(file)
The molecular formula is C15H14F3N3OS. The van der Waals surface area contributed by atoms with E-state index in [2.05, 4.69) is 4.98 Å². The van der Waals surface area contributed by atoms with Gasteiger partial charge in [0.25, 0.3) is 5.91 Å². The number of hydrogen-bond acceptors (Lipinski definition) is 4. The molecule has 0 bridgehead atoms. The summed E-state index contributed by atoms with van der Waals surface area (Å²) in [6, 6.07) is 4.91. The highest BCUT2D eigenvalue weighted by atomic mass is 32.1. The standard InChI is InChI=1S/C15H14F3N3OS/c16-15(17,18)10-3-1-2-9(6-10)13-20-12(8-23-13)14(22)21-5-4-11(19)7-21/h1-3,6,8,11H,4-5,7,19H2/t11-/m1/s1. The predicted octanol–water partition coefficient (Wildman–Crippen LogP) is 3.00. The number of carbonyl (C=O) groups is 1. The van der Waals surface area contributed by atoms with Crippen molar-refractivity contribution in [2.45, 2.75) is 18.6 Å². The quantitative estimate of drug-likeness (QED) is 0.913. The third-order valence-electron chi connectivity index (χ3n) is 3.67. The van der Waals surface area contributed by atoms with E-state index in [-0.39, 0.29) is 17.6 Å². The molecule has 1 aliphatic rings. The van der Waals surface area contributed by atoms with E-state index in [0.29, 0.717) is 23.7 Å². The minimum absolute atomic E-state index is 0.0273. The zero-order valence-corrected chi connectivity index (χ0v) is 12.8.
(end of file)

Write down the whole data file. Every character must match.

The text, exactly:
The molecular formula is C15H14F3N3OS. The van der Waals surface area contributed by atoms with E-state index in [2.05, 4.69) is 4.98 Å². The van der Waals surface area contributed by atoms with Gasteiger partial charge in [0.25, 0.3) is 5.91 Å². The number of hydrogen-bond acceptors (Lipinski definition) is 4. The molecule has 0 bridgehead atoms. The summed E-state index contributed by atoms with van der Waals surface area (Å²) in [6, 6.07) is 4.91. The highest BCUT2D eigenvalue weighted by atomic mass is 32.1. The standard InChI is InChI=1S/C15H14F3N3OS/c16-15(17,18)10-3-1-2-9(6-10)13-20-12(8-23-13)14(22)21-5-4-11(19)7-21/h1-3,6,8,11H,4-5,7,19H2/t11-/m1/s1. The predicted octanol–water partition coefficient (Wildman–Crippen LogP) is 3.00. The number of carbonyl (C=O) groups is 1. The van der Waals surface area contributed by atoms with Crippen molar-refractivity contribution in [2.45, 2.75) is 18.6 Å². The quantitative estimate of drug-likeness (QED) is 0.913. The third-order valence-electron chi connectivity index (χ3n) is 3.67. The van der Waals surface area contributed by atoms with E-state index in [-0.39, 0.29) is 17.6 Å². The molecule has 1 aliphatic rings. The van der Waals surface area contributed by atoms with E-state index in [0.29, 0.717) is 23.7 Å². The minimum absolute atomic E-state index is 0.0273. The zero-order valence-corrected chi connectivity index (χ0v) is 12.8.